Review: NISKAVUORI'S HETA at Theatre Jurkka
I went to the the pre-performace of Niskavuori's Heta (Niskavuoren Heta) at Theatre Jurkka on 11.1.2019. And I'm glad I did.
Niskavuori's Heta is utterly great, captivating and concerted performance that celebrates the importance of a good story and language in a play, topped up with flexible, talented actor duo.
From this point on a fuller review with some more detailed descreption. Minor spoilers!
The performance is utterly great "Couch theatre", as we say in Finnish, which means that the actors work very close to the audiece in a smallish room. There were around 50 seats in total.
The performance started when a curtain was drawn with an attidute to block the view to the lobby. Ella Mettänen is on stage. Her acting style is soft and tranquil and she wears dark purple and a black gown. A sickle and its link to a womanhood and death in the 19th century is something mentioned in the programme, and also later is seen as a prop on stage. That in mind the gown is a very good outfit pick and purple is a color of royalty. Soon Eero Ojala steps in. He has details in red and his acting style is more intense and expressive.
These actors' styles and their clothes balace each other quite well: soft and intense, purple and red.
As one would expect in a Couch theatre performace, the fourth wall is being broke rather soon. Our actors switch between roles in a mesmerising, well rehearsed way. The space is small and nothing misses a keen eye, which nevertheless is under the influence of good directing and choreography: if a character goes behind a chair, he simply dissapears, even though we still could see parts of him. If nothing else but fingers move on stage, we'll automatically look at those fingers. One growling character even did some sign language, too, on top of his speaking, which was a marvellous detail, not to be left as the only one.
The performance does play with our attention: small utterings from the performers force us to be more attentive, and small changes in a way of speaking instanly changes the character, for example how the role of Santeri's pronunciation of t's turned into more like d-sounds.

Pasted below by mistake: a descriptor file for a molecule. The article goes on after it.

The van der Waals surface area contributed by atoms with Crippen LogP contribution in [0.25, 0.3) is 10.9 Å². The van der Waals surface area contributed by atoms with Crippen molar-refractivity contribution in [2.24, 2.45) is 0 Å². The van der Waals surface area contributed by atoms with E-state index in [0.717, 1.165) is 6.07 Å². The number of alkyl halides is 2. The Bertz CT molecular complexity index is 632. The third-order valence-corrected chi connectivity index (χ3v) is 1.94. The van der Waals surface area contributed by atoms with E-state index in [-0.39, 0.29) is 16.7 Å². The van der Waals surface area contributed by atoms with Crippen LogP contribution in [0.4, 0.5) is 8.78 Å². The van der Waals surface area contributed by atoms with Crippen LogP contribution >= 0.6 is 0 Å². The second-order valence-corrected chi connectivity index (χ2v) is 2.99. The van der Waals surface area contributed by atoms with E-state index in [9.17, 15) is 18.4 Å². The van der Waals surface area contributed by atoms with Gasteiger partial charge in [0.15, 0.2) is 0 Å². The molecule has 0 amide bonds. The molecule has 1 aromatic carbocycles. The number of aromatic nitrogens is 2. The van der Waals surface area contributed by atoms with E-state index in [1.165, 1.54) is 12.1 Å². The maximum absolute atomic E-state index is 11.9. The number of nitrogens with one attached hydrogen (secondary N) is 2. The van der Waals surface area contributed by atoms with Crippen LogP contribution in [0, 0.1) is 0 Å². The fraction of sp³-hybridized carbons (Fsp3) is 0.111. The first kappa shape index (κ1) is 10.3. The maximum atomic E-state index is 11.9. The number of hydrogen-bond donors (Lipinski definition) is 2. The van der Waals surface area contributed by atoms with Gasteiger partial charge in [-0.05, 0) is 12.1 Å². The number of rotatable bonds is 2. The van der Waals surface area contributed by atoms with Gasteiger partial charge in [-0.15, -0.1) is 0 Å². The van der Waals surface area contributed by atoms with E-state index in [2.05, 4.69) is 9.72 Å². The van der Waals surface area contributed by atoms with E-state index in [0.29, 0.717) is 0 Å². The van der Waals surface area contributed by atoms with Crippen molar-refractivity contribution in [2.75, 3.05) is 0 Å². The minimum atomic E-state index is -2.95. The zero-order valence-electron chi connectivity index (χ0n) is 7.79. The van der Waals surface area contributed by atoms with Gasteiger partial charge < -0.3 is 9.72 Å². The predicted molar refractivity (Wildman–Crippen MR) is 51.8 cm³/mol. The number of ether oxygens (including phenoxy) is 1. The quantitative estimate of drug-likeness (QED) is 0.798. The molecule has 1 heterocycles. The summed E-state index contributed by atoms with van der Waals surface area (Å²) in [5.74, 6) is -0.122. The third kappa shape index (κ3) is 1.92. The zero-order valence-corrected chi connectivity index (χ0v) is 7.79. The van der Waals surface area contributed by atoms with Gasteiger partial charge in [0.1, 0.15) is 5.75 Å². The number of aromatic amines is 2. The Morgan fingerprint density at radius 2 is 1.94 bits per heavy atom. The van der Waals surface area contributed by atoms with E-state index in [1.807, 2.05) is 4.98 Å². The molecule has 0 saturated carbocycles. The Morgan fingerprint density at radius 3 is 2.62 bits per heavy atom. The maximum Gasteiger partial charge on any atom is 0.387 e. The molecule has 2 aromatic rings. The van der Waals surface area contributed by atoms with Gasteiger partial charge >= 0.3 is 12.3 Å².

The more the actors believe in something they see, whether it be someone else in the distance or a "house behind the lake", the more we believe in it too: "Good heavens, now they are leaving..." the actors exclaim and stare intently, and we can just admire and be taken away with the story. The text and the expressions and gestures go hand in hand, for example when Eero, as the narrator says "Act three" and does a cross sing with his hand, which has- you guessed it- three gestures in total.
Mostly all of the characters are introduced through action and storytelling, for example: "the girl cooks in the kitchen", the other actor says and so the other actor starts cooking. It was beautiful. Just once or at least few times the actor told aloud who s/he performs, which wasn't that bad either.
There are some funny, distinctive surprises scattered throughout the performance and they're excellently done. I won't spoil you with what they're, but the first one, which happened in the kitchen was very good and believable! Also one of my most favorite scenes for sure was the "Greetings from the neighbour country!" Just brilliant, I even smiled when I typed it in here!
The story starts with somewhat carefree and amusing atmosphere, but before the intermission it gets its dark shades. I broke at the scene where Santeri and Heta discuss, when I grasped with the help of a peek to the programme, what Sateri has to do with one character they discussed about. My goodness! The scene held an emotional pile behind it due to how Heta had treated Santeri throughout the play.
"Dear audience, now I leave to the war. You, instead, can leave to the intermission"
Something I would have loved to see would have been the actors reacting to the clearly heard noises that drifted from outside the theatre, which was the street outside. There was one scene where the other character said to the other that: "You'd flinch to a fly's fart", and then there was a sound of a car, but the actors didn't react to it at all! There were a few, similar occasions too that easily could have been used to bring even more depth to the atmosphere of the play with a little preparation. Another something I'd added was the part when the intermission ended: the same kind of defining of the small space by the actors by walking before the audience from corner to corner would have been needed. It would have taken us with them back to the story from the intermission where our brains got a brake. I unfrotunately found it a little hard to hop back to the story's otherwise exquisite flow.
Finally, near to the end and just before the lights turn off, the play comes full circle in various ways and manages to move us again and again. Someone from the audience sighs: ooh, as the lights fade away.
Niskavuori's Heta asks for some flexibility of the audience's imagination and attention, but if one's up for it, it's rewarded with the actors excellent expressions of body and voice, intensity and keennes to portray various characters, scenes and bring the story alive. It makes you wonder the creative flexibility of a fellow humanbeing just a few feets away from you.
Article by Rosanna Liuski